Activities categorized as A Category must proceed with the following stages: (i) pre-assessment of the proposed project by the relevant environmental department and provision of written response (including the indication of the number of the required copies of Terms of References and Studies on the Pre-Feasibility and Scoping Activities (EPDA) to be submitted); (ii) appointment of a government-registered environmental consultant; (iii) working with the environment consultant to develop an (EPDA); and (iv) working with the environment consultant to develop the ToR´s. Subsequently, it will be required to submit the number of copies of the EPDA and ToR´s defined in the written response to the pre-assessment to the relevant environmental department.

    Having received these documents, the relevant environmental government department has 30 working days to respond to the applicant, either approving the EPDA and ToR´s or requesting alterations and re-submission. If the application is successful, the contracted government-registered environment consultant undertakes the EIA based on the approved ToR's.

  12. What is the regulatory regime that applies to the construction and operation of offshore and onshore oil and gas pipelines?

    Please refer to the answer to question 2. Above.

  13. What is the regulatory regime that applies to LNG liquefaction and LNG receiving terminals? Are there any such terminals in your jurisdiction?

    The current available general legal framework is silent in respect of the specific regulation of LNG facilities. Only Mozambique’s Special Regime for Natural Gas Liquefaction Projects in Areas 1 and 4 of the Rovuma Basin (Decree Law 2/2014, of 2 December) – which applies to concessionaires under existing EPCC’s, regulate any special purpose vehicles established by such concessionaires and any persons entering into contracts with concessionaires or special purpose vehicles (contractors, financiers and employees) as well as their subcontractors, and in connection with activities relating to the development and operation of Offshore Areas 1 or 4 and which are undertaken under existing EPCCs or any other contracts with the Government of Mozambique.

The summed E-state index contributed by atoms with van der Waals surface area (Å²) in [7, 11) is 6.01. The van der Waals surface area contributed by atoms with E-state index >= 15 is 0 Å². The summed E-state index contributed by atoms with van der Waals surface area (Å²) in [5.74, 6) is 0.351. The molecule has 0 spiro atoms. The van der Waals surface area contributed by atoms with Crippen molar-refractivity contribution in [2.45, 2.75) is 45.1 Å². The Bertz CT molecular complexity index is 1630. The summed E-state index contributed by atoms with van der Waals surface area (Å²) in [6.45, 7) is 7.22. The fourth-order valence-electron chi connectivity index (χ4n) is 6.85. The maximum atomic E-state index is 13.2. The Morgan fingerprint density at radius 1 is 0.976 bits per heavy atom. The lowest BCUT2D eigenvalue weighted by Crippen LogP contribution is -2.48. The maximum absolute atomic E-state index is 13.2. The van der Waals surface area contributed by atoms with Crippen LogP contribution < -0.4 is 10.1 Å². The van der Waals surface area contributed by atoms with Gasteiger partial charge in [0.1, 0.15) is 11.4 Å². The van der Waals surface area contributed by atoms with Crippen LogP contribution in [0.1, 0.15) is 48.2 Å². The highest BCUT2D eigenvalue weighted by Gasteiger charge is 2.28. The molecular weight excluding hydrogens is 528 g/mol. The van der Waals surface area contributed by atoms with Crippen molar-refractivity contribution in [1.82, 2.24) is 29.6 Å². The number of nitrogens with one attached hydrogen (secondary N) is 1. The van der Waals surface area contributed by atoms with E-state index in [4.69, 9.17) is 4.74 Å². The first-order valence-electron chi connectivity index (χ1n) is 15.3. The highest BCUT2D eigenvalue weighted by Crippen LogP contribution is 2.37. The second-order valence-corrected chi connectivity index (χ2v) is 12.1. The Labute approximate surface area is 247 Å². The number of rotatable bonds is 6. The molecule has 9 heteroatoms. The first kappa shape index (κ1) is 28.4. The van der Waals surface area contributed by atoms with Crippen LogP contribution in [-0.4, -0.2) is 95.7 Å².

Accordingly, any SPV’s established by concessionaires must be incorporated in Mozambique, although SPV’s for the purposes of raising finance or undertaking sales and shipping activities may be incorporated in any “transparent” jurisdiction where the government of the jurisdiction can verify the ownership, management, control and fiscal situation of the investor (subject to Mozambique government consent). While this “transparent” jurisdiction standard is equivalent to the standard imposed on new concessionaires under the Petroleum Law, unlike the requirements of the Petroleum Law, neither the existing concessionaires of Areas 1 and 4 nor their SPV’s are required to be listed on the Mozambican Stock Exchange.

    Currently, no LNG Facilities exist in Mozambique. The future LNG Facilities planned by the consortiums developing Areas 1 and 4 are expected to commence production only in 2023.

  14. What is the regulatory regime that applies to gas storage (not LNG)? Are there any gas storage facilities in your jurisdiction?